But Myanmar’s international airport in Yangon will stay closed until April or even May, its manager, Phone Myint, told Reuters. He did not say why.

“IMMEDIATE RESPONSE”

One of the first calls for specific action to oppose the coup came from the Yangon Youth Network, one of Myanmar’s biggest activist groups.

Any street protests will raise alarm in a country with a grim record of military crackdowns.

China’s state Xinhua news agency quoted a military official as saying most regional and state leaders who were detained during the takeover were released on Tuesday.

The chief minister of the Sagaing region, Myint Naing, told the BBC after his release that he had been treated well.

“I worry for the future of the nation. We hoped for the best but the worst is happening,” he said.

The coup marks the second time the military has refused to recognize a landslide election win for the NLD, having also rejected the result of 1990 polls that were meant to pave the way for multi-party government.

Following mass protests led by Buddhist monks in 2007, the generals set a course for compromise, while never relinquishing ultimate control.

The NLD came to power after the 2015 election under a constitution that guarantees the military a major role in government, including several main ministries, and an effective veto on constitutional reform.

Consolidating its position, the new junta on Monday removed 24 ministers and named 11 replacements for various portfolios including finance, defense, foreign affairs and interior.

(Reporting by Reuters staff; Writing by Stephen Coates, Robert Birsel; Editing by Angus MacSwan)

Coup prompts outcry from Myanmar as West ponders how to respond

(Reuters) – Western leaders condemned the coup by Myanmar’s military against Aung San Suu Kyi’s democratically elected government and hundreds of thousands of her supporters took to the social media to voice their anger at the takeover.

The sudden turn of events in the early hours of Monday derailed years of efforts to establish democracy in the poverty-stricken country and raised more questions over the prospect of returning a million Rohingya refugees.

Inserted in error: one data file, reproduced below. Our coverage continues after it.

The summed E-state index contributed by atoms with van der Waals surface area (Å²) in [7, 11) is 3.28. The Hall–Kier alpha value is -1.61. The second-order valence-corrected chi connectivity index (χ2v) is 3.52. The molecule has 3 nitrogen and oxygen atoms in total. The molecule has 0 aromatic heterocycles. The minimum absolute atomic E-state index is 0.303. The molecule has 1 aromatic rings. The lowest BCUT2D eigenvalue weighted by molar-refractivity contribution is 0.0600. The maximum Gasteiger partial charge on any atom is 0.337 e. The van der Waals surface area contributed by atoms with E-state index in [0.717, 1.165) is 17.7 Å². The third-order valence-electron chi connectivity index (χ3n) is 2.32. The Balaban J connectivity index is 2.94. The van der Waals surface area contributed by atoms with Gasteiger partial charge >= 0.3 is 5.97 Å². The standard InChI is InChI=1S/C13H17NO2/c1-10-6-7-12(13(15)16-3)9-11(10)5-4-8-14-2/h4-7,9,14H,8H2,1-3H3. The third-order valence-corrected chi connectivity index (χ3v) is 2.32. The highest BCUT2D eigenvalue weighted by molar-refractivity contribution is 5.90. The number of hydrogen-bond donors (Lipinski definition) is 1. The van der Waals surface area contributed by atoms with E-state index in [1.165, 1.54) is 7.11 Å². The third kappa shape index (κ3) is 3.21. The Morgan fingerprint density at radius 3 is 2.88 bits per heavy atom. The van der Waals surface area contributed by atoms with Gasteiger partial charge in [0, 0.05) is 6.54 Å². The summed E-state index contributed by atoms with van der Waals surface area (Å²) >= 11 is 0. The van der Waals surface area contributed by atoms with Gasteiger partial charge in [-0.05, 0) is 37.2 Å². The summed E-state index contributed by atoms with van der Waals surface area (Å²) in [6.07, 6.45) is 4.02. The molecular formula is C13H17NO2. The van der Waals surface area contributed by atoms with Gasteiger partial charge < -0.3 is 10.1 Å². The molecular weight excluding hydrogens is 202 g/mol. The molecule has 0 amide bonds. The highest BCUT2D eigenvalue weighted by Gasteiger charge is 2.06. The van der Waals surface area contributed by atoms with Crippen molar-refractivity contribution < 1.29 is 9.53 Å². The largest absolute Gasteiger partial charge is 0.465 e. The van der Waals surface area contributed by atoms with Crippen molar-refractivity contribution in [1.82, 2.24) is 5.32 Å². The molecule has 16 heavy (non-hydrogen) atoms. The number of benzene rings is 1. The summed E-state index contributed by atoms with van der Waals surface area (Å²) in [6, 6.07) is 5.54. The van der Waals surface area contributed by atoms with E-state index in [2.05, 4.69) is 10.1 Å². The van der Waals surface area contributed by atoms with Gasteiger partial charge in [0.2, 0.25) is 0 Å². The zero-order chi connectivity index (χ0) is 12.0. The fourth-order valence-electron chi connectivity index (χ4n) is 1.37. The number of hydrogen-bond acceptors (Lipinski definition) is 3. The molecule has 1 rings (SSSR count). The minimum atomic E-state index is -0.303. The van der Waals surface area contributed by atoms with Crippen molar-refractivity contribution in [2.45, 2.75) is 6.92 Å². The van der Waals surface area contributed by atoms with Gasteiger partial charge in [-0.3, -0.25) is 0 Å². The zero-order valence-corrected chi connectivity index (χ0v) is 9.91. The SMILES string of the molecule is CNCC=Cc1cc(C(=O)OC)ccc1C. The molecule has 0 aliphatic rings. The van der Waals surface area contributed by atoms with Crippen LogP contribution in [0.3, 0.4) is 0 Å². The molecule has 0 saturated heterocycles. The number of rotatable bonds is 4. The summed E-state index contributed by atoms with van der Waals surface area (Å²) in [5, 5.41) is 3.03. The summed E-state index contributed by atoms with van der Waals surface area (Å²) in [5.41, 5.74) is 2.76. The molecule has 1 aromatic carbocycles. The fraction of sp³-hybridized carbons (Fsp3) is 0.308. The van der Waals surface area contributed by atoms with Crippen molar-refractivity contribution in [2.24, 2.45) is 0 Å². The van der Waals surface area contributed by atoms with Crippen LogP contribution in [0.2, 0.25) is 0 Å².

The U.N. Security Council will meet on Tuesday, diplomats said, amid calls for a strong response to the detention of Suu Kyi and dozens of her political allies, although Myanmar’s close ties with council member China will play into any decision.

U.S. President Joe Biden said the coup was a direct assault on Myanmar’s transition to democracy and the rule of law.

The army handed power to military chief General Min Aung Hlaing and imposed a state of emergency for a year in the country, saying it had responded to what it called election fraud.

Min Aung Hlaing, who had been nearing retirement, promised a free and fair election and a handover of power to the winning party, without giving a timeframe.

Suu Kyi’s National League for Democracy (NLD) party, which won a landslide 83% in a Nov. 8 election, said that she called on people to protest against the military takeover, quoting comments it said were written earlier in anticipation of a coup.

But the streets were quiet overnight after troops and riot police took up positions in the capital, Naypyitaw, and the main commercial center Yangon. Phone and internet connections were disrupted.

Many in Myanmar voiced their anger on social media.

Data on Facebook showed more than 325,000 people had used the #SaveMyanmar hashtag denoting opposition to the coup, and some people changed profile pictures to black to show their sorrow or red in support of the NLD, often with a portrait of the 75-year-old Suu Kyi, the 1991 Nobel Peace Prize winner.

“We as a citizen of Myanmar not agree with the current move and would like to request the world leaders. UN and the world medias help our country – our leaders- our people – from this bitter acts,” said one widely reposted message.

Four youth groups condemned the coup and pledged to “stand with the people” but did not announce specific action.

Suu Kyi, President Win Myint and other NLD leaders were “taken” in the early hours of Monday morning, NLD spokesman Myo Nyunt told Reuters by phone. U.N. human rights chief Michelle Bachelet said at least 45 people had been detained.